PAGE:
Best practices: During February, March, and April 2012, the New Media Project bloggers are looking intentionally at new media “best practices.” Join the conversation: What are the new media best practices in your church or organization? What are some other examples of how communities engage in new media well?
Last month, Pinterest surpassed other erstwhile competitors for social media traffic to become the third most used social media site, after Facebook and Twitter. Barely two years old and the site already beats out Google+, LinkedIn, and Tumblr.
For the uninitiated, Pinterest is a visual image-sharing site that allows users to capture any image or video on the web and “pin it” to a virtual board. For example, if you have a thing for shoes, or beautiful prints, or inspirational sayings, or someecards, you can create a Pinterest board for that interest. A board is simply a category to organize content. Then, anytime you are surfing the web and you see an image of an amazing pair of shoes, a beautiful fabric pattern, or a great ecard reposted on Facebook, you can snag it using your Pinterest plug-in, assign it a spot on one of your boards, and it will show up on your Pinterest page. Like other social media, you can follow other people’s boards and re-pin content you love from other boards.
I’ve started visiting Pinterest in the last few weeks and just started pinning things myself. Maybe it’s a honeymoon period, but I’m kind of in love. The most striking aspect of Pinterest is its visuality. It is all about images and very little about words. Sure, there are written captions below pins and users comment on each other’s pins. Some people even post mostly written content: images of inspirational sayings or stylishly laid-out text. The feel of the site, however, is visual (if you will allow a mixed metaphor). Which is also to say that Pinterest is more about mood and style than message and content.
It makes perfect sense to me that this would represent the next evolution in massively popular social media sharing. As we integrate our digital presence more thoroughly into our sense of self, platforms that allow us to share our overall “take” on life are bound to be as appealing, if not more so, than those that simply encourage us to broadcast facts about our life. Just like our friends and colleagues who interact with us in “real life” get to know our fashion sense, our sense of humor, and our different moods, so too a site like Pinterest creates space for these more ephemeral aspects of human personality and relationality to thrive in digital space. Not to mention, it taps into the creative “cannibalism” that is one of the best parts of digital culture—we ingest those images and ideas we encounter across the web and create something new out of our own combinations.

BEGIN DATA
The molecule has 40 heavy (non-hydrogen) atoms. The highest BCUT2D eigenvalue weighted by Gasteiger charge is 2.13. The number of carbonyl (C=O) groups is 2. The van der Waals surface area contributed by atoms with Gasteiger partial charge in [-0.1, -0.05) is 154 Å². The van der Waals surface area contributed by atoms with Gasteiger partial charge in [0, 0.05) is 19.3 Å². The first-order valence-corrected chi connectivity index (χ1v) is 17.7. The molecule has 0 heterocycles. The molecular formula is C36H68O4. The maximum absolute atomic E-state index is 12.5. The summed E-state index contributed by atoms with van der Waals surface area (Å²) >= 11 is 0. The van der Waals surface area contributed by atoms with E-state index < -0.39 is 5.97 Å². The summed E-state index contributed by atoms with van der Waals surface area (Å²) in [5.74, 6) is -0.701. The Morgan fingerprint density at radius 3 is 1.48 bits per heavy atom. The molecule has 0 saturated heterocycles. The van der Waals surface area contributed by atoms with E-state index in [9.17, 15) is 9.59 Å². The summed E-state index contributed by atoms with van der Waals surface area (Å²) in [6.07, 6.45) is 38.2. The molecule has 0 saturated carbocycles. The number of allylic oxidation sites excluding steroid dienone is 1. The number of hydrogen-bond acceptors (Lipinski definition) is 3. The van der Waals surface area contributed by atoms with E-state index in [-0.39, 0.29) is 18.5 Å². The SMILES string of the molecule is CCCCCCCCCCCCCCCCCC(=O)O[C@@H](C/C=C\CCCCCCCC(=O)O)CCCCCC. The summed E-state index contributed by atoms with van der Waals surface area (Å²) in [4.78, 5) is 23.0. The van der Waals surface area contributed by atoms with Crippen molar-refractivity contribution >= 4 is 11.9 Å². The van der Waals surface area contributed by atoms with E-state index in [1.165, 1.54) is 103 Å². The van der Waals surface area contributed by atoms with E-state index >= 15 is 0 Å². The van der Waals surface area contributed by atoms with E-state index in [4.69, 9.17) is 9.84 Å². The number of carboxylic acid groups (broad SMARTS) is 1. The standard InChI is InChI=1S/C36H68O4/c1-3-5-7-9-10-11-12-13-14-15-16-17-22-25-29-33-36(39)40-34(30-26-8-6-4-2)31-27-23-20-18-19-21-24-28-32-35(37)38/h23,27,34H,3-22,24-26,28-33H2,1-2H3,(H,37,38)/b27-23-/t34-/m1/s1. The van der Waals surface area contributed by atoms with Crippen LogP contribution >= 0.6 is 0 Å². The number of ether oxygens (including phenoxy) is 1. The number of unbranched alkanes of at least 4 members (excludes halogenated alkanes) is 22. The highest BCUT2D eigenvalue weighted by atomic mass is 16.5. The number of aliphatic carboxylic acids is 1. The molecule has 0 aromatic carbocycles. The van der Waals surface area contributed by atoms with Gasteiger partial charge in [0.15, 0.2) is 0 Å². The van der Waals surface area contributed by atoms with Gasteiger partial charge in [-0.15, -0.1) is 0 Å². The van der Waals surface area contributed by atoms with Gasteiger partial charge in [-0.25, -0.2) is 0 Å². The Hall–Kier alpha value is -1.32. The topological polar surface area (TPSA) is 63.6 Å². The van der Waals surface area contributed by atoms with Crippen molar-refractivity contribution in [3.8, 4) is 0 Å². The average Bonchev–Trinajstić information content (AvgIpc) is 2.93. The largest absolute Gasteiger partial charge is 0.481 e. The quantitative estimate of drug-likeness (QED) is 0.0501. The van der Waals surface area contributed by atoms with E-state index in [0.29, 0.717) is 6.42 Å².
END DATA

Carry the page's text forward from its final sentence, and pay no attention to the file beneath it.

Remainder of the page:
If you are just delving into the world of Facebook, it might seem intimidating to take on another platform. Aside from the fact that Pinterest integrates with Facebook, making it surprisingly easy to do both without too much extra work, I would also argue that Pinterest might be valuable starting point for the social media novice. Pinterest requires thinking about the overall “feel” of your church. What is the mood or style or culture of your church? You can get a sense for what I mean if you search the terms “Jesus” or “church” on Pinterest. In addition to the ironic or sarcastic, the wide range of images speaks to very different expressions of Christian faith. Figuring out what you’d pin on your “Jesus” board might tell you a lot about the presence you hope to be in the world and how you want to use social media to be present.
P.S. for some fantastic reflections on Pinterest and church, check out the New Media Project Diigo group and search “Pinterest.
Kathryn Reklis, a research fellow for the New Media Project, is the Executive Director of the Institute for Art, Religion, and Social Justice at Union Theological Seminary, and a Ph.D candidate in religious studies, concentrating in theology, at Yale University.
The New Media Project at Union Theological Seminary is a research project helping religious leaders become theologically savvy about technology. To request permission to repost this content, please contact email@example.com.